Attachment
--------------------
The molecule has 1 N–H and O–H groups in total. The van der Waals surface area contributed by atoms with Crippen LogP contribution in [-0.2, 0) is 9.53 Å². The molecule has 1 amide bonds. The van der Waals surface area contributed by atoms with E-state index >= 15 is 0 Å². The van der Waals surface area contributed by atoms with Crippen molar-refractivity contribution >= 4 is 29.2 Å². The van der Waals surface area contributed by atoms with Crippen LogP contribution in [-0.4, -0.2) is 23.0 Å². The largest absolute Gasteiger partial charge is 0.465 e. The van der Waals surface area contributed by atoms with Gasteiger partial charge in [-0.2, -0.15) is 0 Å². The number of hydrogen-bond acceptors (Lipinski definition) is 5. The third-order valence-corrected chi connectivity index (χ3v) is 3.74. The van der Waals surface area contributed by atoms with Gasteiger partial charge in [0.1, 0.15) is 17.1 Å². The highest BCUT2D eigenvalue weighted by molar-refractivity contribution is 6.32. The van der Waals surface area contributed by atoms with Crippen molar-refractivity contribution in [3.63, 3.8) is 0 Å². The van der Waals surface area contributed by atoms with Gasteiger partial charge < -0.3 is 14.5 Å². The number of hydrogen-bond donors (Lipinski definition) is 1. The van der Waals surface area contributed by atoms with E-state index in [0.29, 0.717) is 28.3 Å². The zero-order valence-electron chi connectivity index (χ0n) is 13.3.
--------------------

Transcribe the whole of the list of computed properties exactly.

The molecule has 1 N–H and O–H groups in total. The van der Waals surface area contributed by atoms with Crippen LogP contribution in [-0.2, 0) is 9.53 Å². The molecule has 1 amide bonds. The van der Waals surface area contributed by atoms with E-state index >= 15 is 0 Å². The van der Waals surface area contributed by atoms with Crippen molar-refractivity contribution >= 4 is 29.2 Å². The van der Waals surface area contributed by atoms with Crippen LogP contribution in [-0.4, -0.2) is 23.0 Å². The largest absolute Gasteiger partial charge is 0.465 e. The van der Waals surface area contributed by atoms with Gasteiger partial charge in [-0.2, -0.15) is 0 Å². The number of hydrogen-bond acceptors (Lipinski definition) is 5. The third-order valence-corrected chi connectivity index (χ3v) is 3.74. The van der Waals surface area contributed by atoms with Gasteiger partial charge in [0.1, 0.15) is 17.1 Å². The highest BCUT2D eigenvalue weighted by molar-refractivity contribution is 6.32. The van der Waals surface area contributed by atoms with Crippen molar-refractivity contribution in [3.63, 3.8) is 0 Å². The van der Waals surface area contributed by atoms with Gasteiger partial charge < -0.3 is 14.5 Å². The number of hydrogen-bond donors (Lipinski definition) is 1. The van der Waals surface area contributed by atoms with E-state index in [0.29, 0.717) is 28.3 Å². The zero-order valence-electron chi connectivity index (χ0n) is 13.3.